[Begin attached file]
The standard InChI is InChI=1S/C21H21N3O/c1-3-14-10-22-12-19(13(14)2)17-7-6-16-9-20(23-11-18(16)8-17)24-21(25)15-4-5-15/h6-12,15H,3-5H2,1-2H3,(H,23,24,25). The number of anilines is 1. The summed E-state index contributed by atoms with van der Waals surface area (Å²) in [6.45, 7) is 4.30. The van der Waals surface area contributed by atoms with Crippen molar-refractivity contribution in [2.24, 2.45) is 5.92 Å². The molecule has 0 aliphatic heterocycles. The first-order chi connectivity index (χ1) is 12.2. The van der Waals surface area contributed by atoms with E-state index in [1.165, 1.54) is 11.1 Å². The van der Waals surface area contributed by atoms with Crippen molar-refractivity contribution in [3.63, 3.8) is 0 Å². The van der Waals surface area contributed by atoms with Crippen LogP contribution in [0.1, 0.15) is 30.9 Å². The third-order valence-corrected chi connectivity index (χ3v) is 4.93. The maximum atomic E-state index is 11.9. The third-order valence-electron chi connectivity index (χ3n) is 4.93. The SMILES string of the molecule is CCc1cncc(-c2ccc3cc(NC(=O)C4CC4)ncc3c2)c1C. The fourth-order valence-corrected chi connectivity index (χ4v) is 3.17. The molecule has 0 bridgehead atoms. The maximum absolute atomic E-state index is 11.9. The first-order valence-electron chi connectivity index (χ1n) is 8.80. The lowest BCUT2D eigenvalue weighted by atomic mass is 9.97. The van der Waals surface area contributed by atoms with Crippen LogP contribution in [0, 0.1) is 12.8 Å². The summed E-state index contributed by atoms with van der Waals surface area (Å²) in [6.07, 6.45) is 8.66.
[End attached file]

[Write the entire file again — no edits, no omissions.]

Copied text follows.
The standard InChI is InChI=1S/C21H21N3O/c1-3-14-10-22-12-19(13(14)2)17-7-6-16-9-20(23-11-18(16)8-17)24-21(25)15-4-5-15/h6-12,15H,3-5H2,1-2H3,(H,23,24,25). The number of anilines is 1. The summed E-state index contributed by atoms with van der Waals surface area (Å²) in [6.45, 7) is 4.30. The van der Waals surface area contributed by atoms with Crippen molar-refractivity contribution in [2.24, 2.45) is 5.92 Å². The molecule has 0 aliphatic heterocycles. The first-order chi connectivity index (χ1) is 12.2. The van der Waals surface area contributed by atoms with E-state index in [1.165, 1.54) is 11.1 Å². The van der Waals surface area contributed by atoms with Crippen molar-refractivity contribution in [3.63, 3.8) is 0 Å². The van der Waals surface area contributed by atoms with Crippen LogP contribution in [0.1, 0.15) is 30.9 Å². The third-order valence-corrected chi connectivity index (χ3v) is 4.93. The maximum atomic E-state index is 11.9. The third-order valence-electron chi connectivity index (χ3n) is 4.93. The SMILES string of the molecule is CCc1cncc(-c2ccc3cc(NC(=O)C4CC4)ncc3c2)c1C. The fourth-order valence-corrected chi connectivity index (χ4v) is 3.17. The molecule has 0 bridgehead atoms. The maximum absolute atomic E-state index is 11.9. The first-order valence-electron chi connectivity index (χ1n) is 8.80. The lowest BCUT2D eigenvalue weighted by atomic mass is 9.97. The van der Waals surface area contributed by atoms with Crippen LogP contribution in [0, 0.1) is 12.8 Å². The summed E-state index contributed by atoms with van der Waals surface area (Å²) in [6.07, 6.45) is 8.66.